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"A bubble about to burst again": 12 years of civil war in Syria

Twelve years have passed since the outbreak of the civil war in Syria, one of the worst tragedies of our century that continues to claim innocent victims. While the intensity of hostilities has subsided, the humanitarian situation has reached its most severe point, as witnessed by Still I Rise in the new report “The Earth Shakes Under the Bombs”. The organization has been active in Northwestern Syria since 2020.

The conflict has produced at least 300,000 direct civilian casualties in the first ten years alone and is still far from a peaceful resolution. The many interests involved, from Russia to Turkey, make it more difficult to ensure that those responsible for war crimes are brought to justice, and keep the population in perpetual limbo while humanitarian conditions worsen.

The situation is particularly dire in the North West of the country, an area that remains outside Bashar al-Assad’s control. Due to forced relocations, bombings and sieges by the regime, more than two-thirds of the Northwest’s current 4.5 million inhabitants are internally displaced from other parts of the country. In the Dana subdistrict, where 70% of the displaced are concentrated, eight out of ten of the affected population are women and children living in extreme need.

The COVID-19 health crisis, the cholera epidemic ongoing since the fall of 2022 and the devastating earthquakes on 6 February have contributed to the further deterioration of living conditions. “The vulnerability of the population is intertwined with the complex scenario of actors involved and their interests in the region. Both from a political and humanitarian point of view, Northwestern Syria is a bubble about to burst once again,” said Giulia Cicoli, Advocacy Director at Still I Rise.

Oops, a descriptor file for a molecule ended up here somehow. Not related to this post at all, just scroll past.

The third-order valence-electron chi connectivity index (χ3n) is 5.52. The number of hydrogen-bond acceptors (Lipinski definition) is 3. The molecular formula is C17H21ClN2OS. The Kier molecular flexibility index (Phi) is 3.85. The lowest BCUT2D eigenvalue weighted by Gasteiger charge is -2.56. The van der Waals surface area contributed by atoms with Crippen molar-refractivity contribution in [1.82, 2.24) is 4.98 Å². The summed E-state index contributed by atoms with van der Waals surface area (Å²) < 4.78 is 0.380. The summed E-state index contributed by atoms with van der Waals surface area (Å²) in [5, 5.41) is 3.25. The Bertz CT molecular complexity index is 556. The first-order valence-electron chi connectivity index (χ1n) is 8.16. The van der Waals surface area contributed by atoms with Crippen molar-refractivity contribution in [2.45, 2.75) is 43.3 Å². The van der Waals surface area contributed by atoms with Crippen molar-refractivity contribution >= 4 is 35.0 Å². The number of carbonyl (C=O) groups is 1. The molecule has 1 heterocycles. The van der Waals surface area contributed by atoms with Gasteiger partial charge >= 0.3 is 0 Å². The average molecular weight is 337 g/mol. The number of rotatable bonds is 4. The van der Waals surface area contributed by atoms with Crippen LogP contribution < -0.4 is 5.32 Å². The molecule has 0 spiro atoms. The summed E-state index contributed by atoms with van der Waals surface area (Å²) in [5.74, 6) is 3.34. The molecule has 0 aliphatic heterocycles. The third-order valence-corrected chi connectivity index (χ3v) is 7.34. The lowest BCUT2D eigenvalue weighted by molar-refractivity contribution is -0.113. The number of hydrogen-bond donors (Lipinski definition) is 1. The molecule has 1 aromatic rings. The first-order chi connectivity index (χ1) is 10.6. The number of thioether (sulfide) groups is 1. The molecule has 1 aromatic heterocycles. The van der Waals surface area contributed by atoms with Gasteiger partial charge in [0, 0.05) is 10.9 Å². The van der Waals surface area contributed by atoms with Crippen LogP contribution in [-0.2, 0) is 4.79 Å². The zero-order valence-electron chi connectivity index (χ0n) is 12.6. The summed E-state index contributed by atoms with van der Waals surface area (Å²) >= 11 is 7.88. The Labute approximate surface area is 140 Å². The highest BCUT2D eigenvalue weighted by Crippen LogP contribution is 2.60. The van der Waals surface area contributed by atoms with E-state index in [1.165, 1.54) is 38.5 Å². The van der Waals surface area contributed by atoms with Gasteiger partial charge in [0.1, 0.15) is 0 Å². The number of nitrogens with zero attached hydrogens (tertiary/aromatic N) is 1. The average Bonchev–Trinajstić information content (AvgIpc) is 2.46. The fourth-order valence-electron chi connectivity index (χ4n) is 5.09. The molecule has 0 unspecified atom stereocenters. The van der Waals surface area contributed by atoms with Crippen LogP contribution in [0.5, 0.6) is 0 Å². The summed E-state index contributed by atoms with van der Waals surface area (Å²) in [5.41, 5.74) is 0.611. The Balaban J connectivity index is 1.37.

The school system’s collapse mirrors a long-lasting conflict that, having completely swallowed up the present, casts its shadow on the future as well – the literacy level of an entire generation in Northwest Syria is dramatically low. Of the nearly 2 million school-age children in the area, almost half are out of the school system.

Economic pressures, combined with a shortage of schools and personnel, contribute to a sharp decline in attendance during adolescence. Early dropout from education exposes children to risks and abuse, from exploitation to arranged marriages and early pregnancies. In the long term, dropping out of school also produces a drastic reduction in employment opportunities.

“Do not mourn for the ones who are gone, let down by the international community, but give the many remaining children a chance to go to school, live a normal life, and discover the meaning of the future,” is the appeal made from the rubble by Abdulkafi Alhamdo, Program Manager of Still I Rise in Northwest Syria. [VIDEO]


Throughout the conflict, hospitals and health posts in the Northwest have been targets of frequent military attacks by the regime. International isolation has taken its toll too, causing chronic shortages of facilities, personnel, and equipment.

“Diagnostic and therapeutic procedures for oncology patients, cardiac catheterization, and some kinds of surgical operations are not available in the entire area of Northwestern Syria. In addition, it is impossible to take care of the severely injured from last month’s earthquake without the proper medical equipment,” said Othman Alhassan, a physician in Dana.

The earthquake-related emergency led to the rapid depletion of stocks of disposable medical supplies, but international aid has been slow to arrive – a well-established strategy on the part of Damascus, which for years has been using the flow of aid to the Northwest as an economic and political blackmail tool for its own international rehabilitation.

“Normalizing relations with the regime would amount to an implicit condoning of its war crimes, as well as torture and disappearances. Millions of Syrians have been suffering for a full 12 years. Peace is not an option without justice for all victims,” Giulia Cicoli concluded.


The testimonies of Still I Rise’s students offer a glimpse into Northwest Syria, where the earthquake has upset the precarious balance of daily life.

“We moved to a camp because our house cracked. The camp is far away from everything and is not serviced well. It’s just two rooms for nine family members,” Ina’am said. 

Sabah’s family moved into a tent: “There is no privacy. You can’t imagine the embarrassment when entering the bathroom. I wish it was all just a dream, but it’s not.”

“We cannot live in our flat for fear of another earthquake. We moved to our relatives’ houses. Last night my brother ran into a thief. It’s all terrifying. I miss the feeling of sleeping safely,” said Kenan.(Press release)

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